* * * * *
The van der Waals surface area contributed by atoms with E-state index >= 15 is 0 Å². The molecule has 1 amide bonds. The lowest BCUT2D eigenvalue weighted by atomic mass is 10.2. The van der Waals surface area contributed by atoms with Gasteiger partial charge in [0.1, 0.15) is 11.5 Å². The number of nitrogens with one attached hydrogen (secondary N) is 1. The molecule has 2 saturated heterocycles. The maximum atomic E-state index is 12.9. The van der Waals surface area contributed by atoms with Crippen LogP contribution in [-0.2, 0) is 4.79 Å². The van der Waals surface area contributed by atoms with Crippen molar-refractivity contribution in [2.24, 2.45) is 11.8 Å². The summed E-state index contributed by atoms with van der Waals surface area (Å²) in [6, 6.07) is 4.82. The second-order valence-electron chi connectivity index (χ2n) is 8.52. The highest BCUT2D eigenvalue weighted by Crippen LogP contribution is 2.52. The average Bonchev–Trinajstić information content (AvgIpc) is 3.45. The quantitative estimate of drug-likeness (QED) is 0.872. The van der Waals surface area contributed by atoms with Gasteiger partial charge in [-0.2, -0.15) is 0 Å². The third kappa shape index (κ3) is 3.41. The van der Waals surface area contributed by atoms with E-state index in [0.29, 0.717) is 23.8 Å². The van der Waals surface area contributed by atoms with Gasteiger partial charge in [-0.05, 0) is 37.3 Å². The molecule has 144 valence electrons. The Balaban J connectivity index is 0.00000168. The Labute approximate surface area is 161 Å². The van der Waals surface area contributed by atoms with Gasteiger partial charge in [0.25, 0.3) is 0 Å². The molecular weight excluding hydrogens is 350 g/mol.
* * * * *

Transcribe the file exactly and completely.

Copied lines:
The van der Waals surface area contributed by atoms with E-state index >= 15 is 0 Å². The molecule has 1 amide bonds. The lowest BCUT2D eigenvalue weighted by atomic mass is 10.2. The van der Waals surface area contributed by atoms with Gasteiger partial charge in [0.1, 0.15) is 11.5 Å². The number of nitrogens with one attached hydrogen (secondary N) is 1. The molecule has 2 saturated heterocycles. The maximum atomic E-state index is 12.9. The van der Waals surface area contributed by atoms with Crippen LogP contribution in [-0.2, 0) is 4.79 Å². The van der Waals surface area contributed by atoms with Crippen molar-refractivity contribution in [2.24, 2.45) is 11.8 Å². The summed E-state index contributed by atoms with van der Waals surface area (Å²) in [6, 6.07) is 4.82. The second-order valence-electron chi connectivity index (χ2n) is 8.52. The highest BCUT2D eigenvalue weighted by Crippen LogP contribution is 2.52. The average Bonchev–Trinajstić information content (AvgIpc) is 3.45. The quantitative estimate of drug-likeness (QED) is 0.872. The van der Waals surface area contributed by atoms with Gasteiger partial charge in [-0.2, -0.15) is 0 Å². The third kappa shape index (κ3) is 3.41. The van der Waals surface area contributed by atoms with E-state index in [0.29, 0.717) is 23.8 Å². The van der Waals surface area contributed by atoms with Gasteiger partial charge in [-0.05, 0) is 37.3 Å². The molecule has 144 valence electrons. The Balaban J connectivity index is 0.00000168. The Labute approximate surface area is 161 Å². The van der Waals surface area contributed by atoms with Gasteiger partial charge in [0.25, 0.3) is 0 Å². The molecular weight excluding hydrogens is 350 g/mol.